China's participation in mediating the Saudi-Iran deal can be seen as an attempt to attain a comparable level of significance to the US-brokered Abraham Accords, which established diplomatic ties between Israel and the UAE, Bahrain, Sudan, and Morocco, replicating in some way the 1978 US-mediated Camp David Accords between Egypt and Israel. Advanced negotiations were in placed between Israel and Saudi Arabia as well, but the war in Gaza has put them at hold.

The Gulf region possesses significant geopolitical significance for China’s Belt and Road Initiative, a worldwide infrastructure project spearheaded by China. Some notable projects in the Gulf region that are part of the BRI are the Saudi Arabia Neom City, King Abdulaziz International Airport, Dubai Al-Maktoum Airport phase 2, and the Qatar Integrated Rail Project, among others.

However, the political relations between China and the GCC countries are questionable, mostly because of the influence of Iran. Tehran continues to be a prominent supporter of terrorism, separatism, and meddling in the internal affairs of Arab nations. The profound distrust between Riyadh and Tehran makes it highly improbable for the ongoing tensions to transform into a harmonious peace in the near future. The increasing political relations between China and the GCC are hindered by the long-standing division between the Arab and Persian nations.

China’s position regarding Israel and Palestine

China established a significant economic relationship with Israel, which was particularly remarkable because it was not based on oil but on technology. This partnership was conducted discreetly. China, known for its quick response in safeguarding the well-being of its residents overseas, remained silent when immigrant Chinese workers were targeted by rockets launched from Gaza.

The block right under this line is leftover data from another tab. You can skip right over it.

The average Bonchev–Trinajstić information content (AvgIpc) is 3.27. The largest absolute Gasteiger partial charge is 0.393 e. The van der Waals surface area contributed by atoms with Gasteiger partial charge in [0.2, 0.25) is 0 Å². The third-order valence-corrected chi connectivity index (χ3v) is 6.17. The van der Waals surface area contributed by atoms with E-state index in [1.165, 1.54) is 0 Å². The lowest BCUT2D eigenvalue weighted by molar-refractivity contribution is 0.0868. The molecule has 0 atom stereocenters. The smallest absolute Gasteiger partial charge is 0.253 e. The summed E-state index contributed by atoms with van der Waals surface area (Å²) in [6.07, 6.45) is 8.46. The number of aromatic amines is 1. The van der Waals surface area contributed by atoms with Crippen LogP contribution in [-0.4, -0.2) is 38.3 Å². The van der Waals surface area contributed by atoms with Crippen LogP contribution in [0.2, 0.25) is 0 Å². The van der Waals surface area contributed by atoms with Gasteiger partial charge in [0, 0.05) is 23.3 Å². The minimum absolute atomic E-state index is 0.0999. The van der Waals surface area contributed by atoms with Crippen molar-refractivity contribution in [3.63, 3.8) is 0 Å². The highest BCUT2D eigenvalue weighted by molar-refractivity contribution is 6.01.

China and Saudi Arabia expressed concerns about the current situation in the Gaza Strip and the West Bank of the Jordan River. They believe that this situation offers a significant risk to both regional and international peace and security. Chinese demands included an immediate halt to military operations in Gaza, as well as the provision of long-term aid to the inhabitants. Additionally, China voiced its objection to the compulsory displacement of Palestinians and remarked that any agreements regarding the future of Palestine should solely attend the will of the Palestinian population and properly address their title to form a sovereign nation and their self-governance.

“The immediate priority is to advocate for a ceasefire and the cessation of hostilities in Gaza, promote humanitarian assistance, and restart negotiations between Palestine and Israel,” China's Foreign Affairs Minister Wang Yi stated, underscoring that any resolution to the conflict must be founded on the recognition of the Palestinian people's desires and the legitimate apprehensions of neighboring nations, while adhering to the principle of a two-state solution.

China called for a series of concrete measures on November 29, 2023, the International Day of Solidarity with the People of Palestine. These efforts included the publication of a document outlining China’s stance on settling the Palestinian-Israeli issue.

Palestinian Prime Minister Mahmoud Abbas visited the Chinese capital past June, indicating Chinese support for Palestine. China and Palestine declared the establishment of a strategic relationship during the visit. During the Arab States-China Summit held in Saudi Arabia in December 2022, Chinese President Xi Jinping explicitly expressed his endorsement of Palestine in his inaugural address. In his address, Xi expressed China’s endorsement of a sovereign Palestinian state with East Jerusalem being the capital of it.

Despite China’s public position regarding the Palestine matter, Beijing still avoids explicitly confronting Israel. China has made noticeable financial commitments and investments to Israel. Some, not to say most, of these investments are related to the Belt and Road Initiative.